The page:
New Repo: Thomson Scattering Cross-Section Calculator

December 13, 2021 (new-repo)

Thomson Scattering Cross-Section Calculator, or TSC, contains MATLAB code for calculate cross-sections associated with Thomson scattering from thermally excited plasma waves. The scripts in this repo require a MATLAB license to run.

MuyGPyS 0.4.0 Released

December 08, 2021 (release)

MuyGPyS is a Gaussian process estimation method that affords fast hyperparameter optimization by way of performing leave-one-out cross-validation. The latest release overhauls the handling of the sigma_sq parameter. Additionally, the tutorial has moved out of the README and into Jupyter Notebooks.

Learn more:

GIDIplus 3.22.23 Released

December 01, 2021 (release)

GIDIplus is a suite of C++ libraries for accessing nuclear data from the Generalized Nuclear Database Structure (GNDS). The latest version simplifies the build system and adds support for the draft GNDS-2.0 specification.

Learn more:

LLNL at SC21

November 24, 2021 (event-report) (multimedia)

The 33rd annual Supercomputing Conference (SC21) was held in a hybrid (i.e., virtual and in-person in St. Louis) format during November 14–19.

CARE 0.5.0 Released

November 23, 2021 (release)

CHAI and RAJA provide a foundation on which to build portable code. CARE expands that functionality, adding new features such as loop fusion capability, a portable interface for many numerical algorithms, and additional data structures. It provides all the basics for anyone wanting to write portable code.

Learn more:

New Repo: spdlayers

November 19, 2021 (new-repo)

spdlayers provides symmetric positive definite (SPD) enforcement layers for PyTorch. Examples, an API, and documentation are included in the repo.

MFEM Team Hosts First Community Workshop

November 12, 2021 (event-report) (multimedia)

The MFEM team held the first annual MFEM Community Workshop on October 20, 2021. MFEM, which stands for Modular Finite Element Methods, is an open source C++ software library that provides high-order mathematical algorithms for large-scale scientific simulations. The project’s discretization methods enable HPC systems to run these simulations more efficiently. More than 150 researchers from dozens of organizations and countries attended the one-day virtual workshop organized by Aaron Fisher, Tzanio Kolev, Will Pazner, and Mark Stowell. According to the registration survey, more than half of the participants were new users. An article about the workshop is available on LLNL’s Computing website, and links to videos of the presenters can be found at the MFEM website.

libROM 1.0.0 Released

November 12, 2021 (release)

libROM is lightweight, scalable C++ library for data-driven physical simulation methods from the intrusive projection-based reduced order models to non-intrusive black-box approaches. The first official release adds the capability to create a sample mesh and relevant DOF maps for samples in an arbitrary number of finite element spaces.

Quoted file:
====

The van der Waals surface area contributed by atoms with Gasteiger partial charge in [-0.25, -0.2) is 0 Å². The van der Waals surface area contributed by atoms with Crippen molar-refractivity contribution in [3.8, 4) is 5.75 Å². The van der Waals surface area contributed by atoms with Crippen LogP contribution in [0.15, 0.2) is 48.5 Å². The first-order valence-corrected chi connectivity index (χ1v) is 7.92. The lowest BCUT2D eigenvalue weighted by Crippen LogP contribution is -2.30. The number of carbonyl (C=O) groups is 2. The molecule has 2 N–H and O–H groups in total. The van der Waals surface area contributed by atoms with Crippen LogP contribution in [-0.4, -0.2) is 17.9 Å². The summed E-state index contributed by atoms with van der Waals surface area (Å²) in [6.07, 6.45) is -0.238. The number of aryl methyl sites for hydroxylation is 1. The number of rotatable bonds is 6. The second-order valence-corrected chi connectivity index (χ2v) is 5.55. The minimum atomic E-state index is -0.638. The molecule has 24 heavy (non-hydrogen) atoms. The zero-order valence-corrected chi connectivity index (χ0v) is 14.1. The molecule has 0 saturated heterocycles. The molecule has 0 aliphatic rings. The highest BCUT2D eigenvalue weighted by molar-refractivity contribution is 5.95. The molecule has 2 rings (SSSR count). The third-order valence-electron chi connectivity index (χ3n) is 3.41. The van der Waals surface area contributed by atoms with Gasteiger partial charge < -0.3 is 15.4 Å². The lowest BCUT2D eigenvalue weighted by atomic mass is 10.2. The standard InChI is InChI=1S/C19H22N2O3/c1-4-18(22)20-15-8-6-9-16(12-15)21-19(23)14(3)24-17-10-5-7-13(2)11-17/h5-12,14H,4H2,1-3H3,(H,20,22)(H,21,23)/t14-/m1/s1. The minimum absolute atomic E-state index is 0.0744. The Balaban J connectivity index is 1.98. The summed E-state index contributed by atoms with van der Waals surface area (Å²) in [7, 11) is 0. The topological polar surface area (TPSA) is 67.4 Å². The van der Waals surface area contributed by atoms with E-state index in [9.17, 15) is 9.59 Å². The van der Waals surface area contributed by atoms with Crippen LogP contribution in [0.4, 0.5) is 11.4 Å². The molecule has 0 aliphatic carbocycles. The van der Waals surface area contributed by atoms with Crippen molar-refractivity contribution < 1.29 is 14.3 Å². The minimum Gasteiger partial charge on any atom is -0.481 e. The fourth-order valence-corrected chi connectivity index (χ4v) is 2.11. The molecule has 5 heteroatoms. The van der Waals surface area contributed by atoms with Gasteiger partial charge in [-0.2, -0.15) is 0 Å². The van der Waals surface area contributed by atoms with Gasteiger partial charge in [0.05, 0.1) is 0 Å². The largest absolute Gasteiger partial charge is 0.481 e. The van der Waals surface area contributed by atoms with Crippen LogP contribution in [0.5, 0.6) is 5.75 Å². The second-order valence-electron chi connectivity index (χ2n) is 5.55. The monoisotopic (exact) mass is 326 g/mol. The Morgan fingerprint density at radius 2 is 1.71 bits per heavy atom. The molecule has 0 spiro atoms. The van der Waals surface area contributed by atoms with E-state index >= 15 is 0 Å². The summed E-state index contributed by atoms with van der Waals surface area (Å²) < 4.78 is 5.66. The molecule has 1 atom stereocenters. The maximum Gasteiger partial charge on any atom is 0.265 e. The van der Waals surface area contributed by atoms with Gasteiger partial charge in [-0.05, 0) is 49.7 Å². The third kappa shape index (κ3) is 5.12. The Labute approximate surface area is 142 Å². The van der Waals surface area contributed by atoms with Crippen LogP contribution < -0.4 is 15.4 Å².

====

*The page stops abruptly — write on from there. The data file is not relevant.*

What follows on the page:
Learn more:

New Repo: Pytaridx

November 11, 2021 (new-repo)

Pytaridx is a Python interface for reading and appending tar files, while keeping a fast index for finding and reading files in the archive. This interface has been successfully used to store and manage over one billion files in one of the Pilot-2 simulation campaigns.

CCT 1.0.14 Released

November 11, 2021 (release)

The Coda Calibration Tool (CCT) calculates reliable moment magnitudes for small- to moderate-sized seismic events. This release refactors the spectral plot displays for site and measurement tabs, adds group velocity lines to coda waveform plots, and more.

Learn more:

Spack 0.17.0 Released

November 05, 2021 (release)

Spack is a flexible, configurable, Python-based, and open-source HPC package manager. Spack automates the installation and fine-tuning of simulations and libraries, operating on a wide variety of HPC platforms and enabling users to build many code configurations. Version 0.17.0 includes:

  • the new default concretizer default
  • binary bootstrapping
  • existing package reuse
  • improvements to versioning, caching, and error messaging
  • and much more!

Learn more:

Caliper 2.7.0 Released

November 02, 2021 (release)

Caliper is a program instrumentation and performance measurement framework. It is designed as a performance analysis toolbox in a library, allowing one to bake performance analysis capabilities directly into applications and activate them at runtime. The latest release includes native Windows support, initial support for Variorum, updated report configs, and more.

Learn more:

DataRaceBench 1.4.0 Released

October 22, 2021 (release)

DataRaceBench is a benchmark suite designed to systematically and quantitatively evaluate the effectiveness of data race detection tools. It includes a set of microbenchmarks with and without data races. Parallelism is represented by OpenMP directives. This version adds data race ground truth encoding into all microbenchmarks, new C/C++ microbenchmarks and Fortran microbenchmarks, new high-precision evaluation scripts, and more.

Learn more:

Flux Software Wins R&D 100 Award

October 21, 2021 (story)

The renowned worldwide competition announced the winners of the 2021 R&D 100 Awards, among them LLNL’s Flux workload management framework in the Software/Services category. Watch the Flux video to learn how it enables modern supercomputing workflows.